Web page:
All posts in: Life

I had the opportunity to sit with Nashville great Mark Montgomery yesterday for a couple of hours and exchange life stories. For as interesting as he is (read: very), what was most interesting was his straight forward approach to getting the info he wanted/needed from the conversation. An interesting example of this, and the reason for this blog post, was because of a very pointed question he asked…

“As an investor, if I was looking at your company to invest in and saw all the things you were involved in outside of that company, that would scare me. How do you get away with all of it, and why?

 

My answer was simple: “I take my work life as serious as I take my personal life“. At first he looked at me like I was a little full of crap, but then I went on to explain.

Loving What You Do

Most of us have hobbies or things we LOVE to do: gardening, biking, playing music, mentoring, volunteering, mountain climbing… you name it. Because we love these things, and because (for the most part) we don’t get to do them as much as we would like, we can become obsessed with them. We read articles, write reviews, enroll others, buy gadgets and in some cases fundamentally change our lives for these personal life things. That’s pretty serious. I take my job that serious.

I love what I do. I love where I work. I love the people I work with. I take my job as seriously as I take my hobbies. I approach each day like its that one week a year where my friends and I get together to hike into the woods and camp, climb mountains and tell stories by the fire. I love my job. Everything in my life is part of one story. My personal life bleeds into my work life. I believe it should be that way. When you are a well rounded person, you are a better employee, a better friend, a better spouse, a better parent. Don’t believe me? Ask the people I work with. It’s a shame I have to call them “people I work with” because for the most part, these are my greatest friends and people I share most of my personal and professional time with.

Work Life Balance is for Wussies

Some people call what I have explained here “work life balance“. That is such a politically correct way of explaining peoples lives in this world. Why would you not work for a company you believed in? Why would you not love your job? Why would you not work with people you would call family? Work life balance to me says “I know you hate your  job, but if you have hobbies and friends that will make it better.” I know I’m making generalizations and stretching the definition, but whatever. I have no work life balance and I love it. There is no line between where work ends and life begins.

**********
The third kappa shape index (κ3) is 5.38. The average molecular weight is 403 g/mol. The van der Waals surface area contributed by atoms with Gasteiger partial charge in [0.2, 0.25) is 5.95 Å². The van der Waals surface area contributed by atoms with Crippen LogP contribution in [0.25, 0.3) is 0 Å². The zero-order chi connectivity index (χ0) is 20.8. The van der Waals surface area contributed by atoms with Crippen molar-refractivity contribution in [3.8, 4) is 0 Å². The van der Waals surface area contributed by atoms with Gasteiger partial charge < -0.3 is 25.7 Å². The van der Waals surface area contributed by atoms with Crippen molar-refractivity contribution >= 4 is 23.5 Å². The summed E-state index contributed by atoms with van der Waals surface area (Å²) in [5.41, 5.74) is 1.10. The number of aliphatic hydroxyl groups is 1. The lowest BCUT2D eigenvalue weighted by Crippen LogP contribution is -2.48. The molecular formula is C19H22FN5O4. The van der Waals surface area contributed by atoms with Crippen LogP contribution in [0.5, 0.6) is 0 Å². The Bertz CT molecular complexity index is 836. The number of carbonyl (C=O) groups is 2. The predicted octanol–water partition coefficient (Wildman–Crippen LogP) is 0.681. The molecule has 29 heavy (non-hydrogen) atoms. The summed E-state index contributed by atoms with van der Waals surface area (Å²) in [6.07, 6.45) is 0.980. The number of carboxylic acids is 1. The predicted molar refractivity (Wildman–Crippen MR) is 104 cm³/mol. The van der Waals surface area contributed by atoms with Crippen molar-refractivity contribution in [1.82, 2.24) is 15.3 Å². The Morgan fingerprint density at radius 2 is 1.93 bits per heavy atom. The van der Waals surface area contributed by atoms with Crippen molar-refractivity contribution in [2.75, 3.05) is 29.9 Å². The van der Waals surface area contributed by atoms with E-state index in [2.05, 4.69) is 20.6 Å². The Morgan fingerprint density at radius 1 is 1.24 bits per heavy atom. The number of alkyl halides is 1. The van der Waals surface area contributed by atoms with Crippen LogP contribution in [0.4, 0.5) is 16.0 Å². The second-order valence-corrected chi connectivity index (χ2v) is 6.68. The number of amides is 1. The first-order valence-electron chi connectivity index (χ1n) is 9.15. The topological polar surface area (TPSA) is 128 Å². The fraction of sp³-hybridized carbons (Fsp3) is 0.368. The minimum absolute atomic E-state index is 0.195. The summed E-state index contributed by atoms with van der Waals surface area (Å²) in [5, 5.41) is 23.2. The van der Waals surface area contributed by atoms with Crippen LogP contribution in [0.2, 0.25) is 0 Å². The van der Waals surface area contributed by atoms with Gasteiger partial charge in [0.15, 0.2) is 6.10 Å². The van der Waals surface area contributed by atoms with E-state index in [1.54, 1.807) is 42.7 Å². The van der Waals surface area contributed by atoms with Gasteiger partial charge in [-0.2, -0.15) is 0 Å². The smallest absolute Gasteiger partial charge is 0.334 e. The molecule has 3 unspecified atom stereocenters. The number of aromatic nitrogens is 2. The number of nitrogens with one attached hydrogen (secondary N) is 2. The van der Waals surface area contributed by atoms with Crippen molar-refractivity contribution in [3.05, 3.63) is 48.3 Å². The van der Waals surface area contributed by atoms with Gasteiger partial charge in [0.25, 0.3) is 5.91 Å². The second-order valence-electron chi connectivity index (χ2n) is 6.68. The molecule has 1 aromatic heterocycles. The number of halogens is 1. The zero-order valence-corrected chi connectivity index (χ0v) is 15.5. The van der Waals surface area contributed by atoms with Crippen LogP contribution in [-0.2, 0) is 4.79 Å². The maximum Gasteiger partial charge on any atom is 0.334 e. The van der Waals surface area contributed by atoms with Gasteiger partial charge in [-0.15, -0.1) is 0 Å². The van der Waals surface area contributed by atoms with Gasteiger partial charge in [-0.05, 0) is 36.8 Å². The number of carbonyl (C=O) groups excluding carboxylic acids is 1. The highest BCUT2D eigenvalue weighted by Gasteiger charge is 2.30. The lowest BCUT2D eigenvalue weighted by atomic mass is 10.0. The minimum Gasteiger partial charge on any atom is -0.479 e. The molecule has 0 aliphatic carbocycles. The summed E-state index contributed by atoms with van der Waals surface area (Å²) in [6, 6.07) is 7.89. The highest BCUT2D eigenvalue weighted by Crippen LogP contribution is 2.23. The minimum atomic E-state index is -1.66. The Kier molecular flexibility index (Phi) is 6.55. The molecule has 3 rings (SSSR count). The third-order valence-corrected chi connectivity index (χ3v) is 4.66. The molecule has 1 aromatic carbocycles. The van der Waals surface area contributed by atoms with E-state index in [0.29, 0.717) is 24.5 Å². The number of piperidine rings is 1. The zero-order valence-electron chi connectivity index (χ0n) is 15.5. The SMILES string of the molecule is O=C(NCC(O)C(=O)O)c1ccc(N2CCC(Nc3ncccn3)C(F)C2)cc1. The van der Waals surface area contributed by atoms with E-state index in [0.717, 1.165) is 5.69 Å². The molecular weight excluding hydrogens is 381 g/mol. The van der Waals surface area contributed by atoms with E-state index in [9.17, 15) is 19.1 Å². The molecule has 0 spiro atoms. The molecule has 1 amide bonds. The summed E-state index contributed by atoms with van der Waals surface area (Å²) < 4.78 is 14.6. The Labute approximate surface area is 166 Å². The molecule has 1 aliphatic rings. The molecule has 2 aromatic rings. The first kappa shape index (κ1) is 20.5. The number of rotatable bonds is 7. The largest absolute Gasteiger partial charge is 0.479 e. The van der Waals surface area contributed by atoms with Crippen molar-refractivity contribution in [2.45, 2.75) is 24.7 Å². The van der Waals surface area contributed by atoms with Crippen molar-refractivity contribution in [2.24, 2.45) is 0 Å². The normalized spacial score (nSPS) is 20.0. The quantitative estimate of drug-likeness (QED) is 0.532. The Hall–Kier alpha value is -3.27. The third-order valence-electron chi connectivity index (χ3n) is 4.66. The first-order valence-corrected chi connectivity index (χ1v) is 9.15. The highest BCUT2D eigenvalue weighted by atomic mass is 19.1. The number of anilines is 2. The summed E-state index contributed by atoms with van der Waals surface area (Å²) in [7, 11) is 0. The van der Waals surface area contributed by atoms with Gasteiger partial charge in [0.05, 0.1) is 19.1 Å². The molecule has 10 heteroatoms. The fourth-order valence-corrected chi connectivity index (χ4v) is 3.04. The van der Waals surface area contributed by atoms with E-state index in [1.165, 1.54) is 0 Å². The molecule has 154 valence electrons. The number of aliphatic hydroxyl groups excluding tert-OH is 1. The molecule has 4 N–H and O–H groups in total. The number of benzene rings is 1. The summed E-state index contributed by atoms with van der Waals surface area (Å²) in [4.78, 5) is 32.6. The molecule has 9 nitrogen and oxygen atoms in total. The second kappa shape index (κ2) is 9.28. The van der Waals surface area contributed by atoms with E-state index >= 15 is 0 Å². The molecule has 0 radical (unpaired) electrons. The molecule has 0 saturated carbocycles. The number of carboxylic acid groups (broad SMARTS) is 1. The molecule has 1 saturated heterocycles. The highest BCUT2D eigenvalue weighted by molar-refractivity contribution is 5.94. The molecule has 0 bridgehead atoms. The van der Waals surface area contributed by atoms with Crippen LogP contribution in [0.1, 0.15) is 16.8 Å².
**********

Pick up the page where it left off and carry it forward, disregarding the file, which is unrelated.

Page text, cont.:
About My Imbalance

I am a founder (or founding member) of many companies, some here in Nashville (Anrovia Design, ShirtsBymail, Podcast Alley, Mevio/PodShow, CarlSays, Checkd.In, Jumpstart Foundry, Change:Healthcare, EVBE, etc). This is my work, and my life. No balance. I love my startups, as a matter of fact I love many startups (Im a mentor for Source Your City and NextGxDx, and others too). I also love being outdoors, gardening, cycling, motorcycling, family time, creating things with my hands, and more. My work life balance is so out of whack, but that IS my balance.

 

I work hard because I play hard.

Work/life balance is for wussies.

I take my work life as serious as my personal life.

Do You?

 

In Summary…

Mark, thanks for the time we spent together. To anyone reading this, I would love to talk to you more about this topic and help you find a way to work as hard as you play. Most importantly, don’t let people tell you about you. You decide who you are, what you love, and what you do… not others. Don’t be afraid to go balls out.

I recently had the opportunity to be interviewed by Lee Turley of the Edison Equation about being a failure. It was a really great, off the cuff kind of interview that really makes you think about what it means to fail as an entrepreneur. Is it bad? Is it good? What did you learn? How were you better because of it? Answers to all these questions help every entrepreneur grow, and failing is a crucial step of entrepreneurship.

From their site:

“Thomas Edison is repeatedly quoted and sited for his perspective on failure. This perspective has seen many packages; “fail fast, succeed fast,” “what doesn’t kill you makes you stronger.” Those tag lines are great for movies but failure in reality is both sharp and blunt like the corner of a steel table.”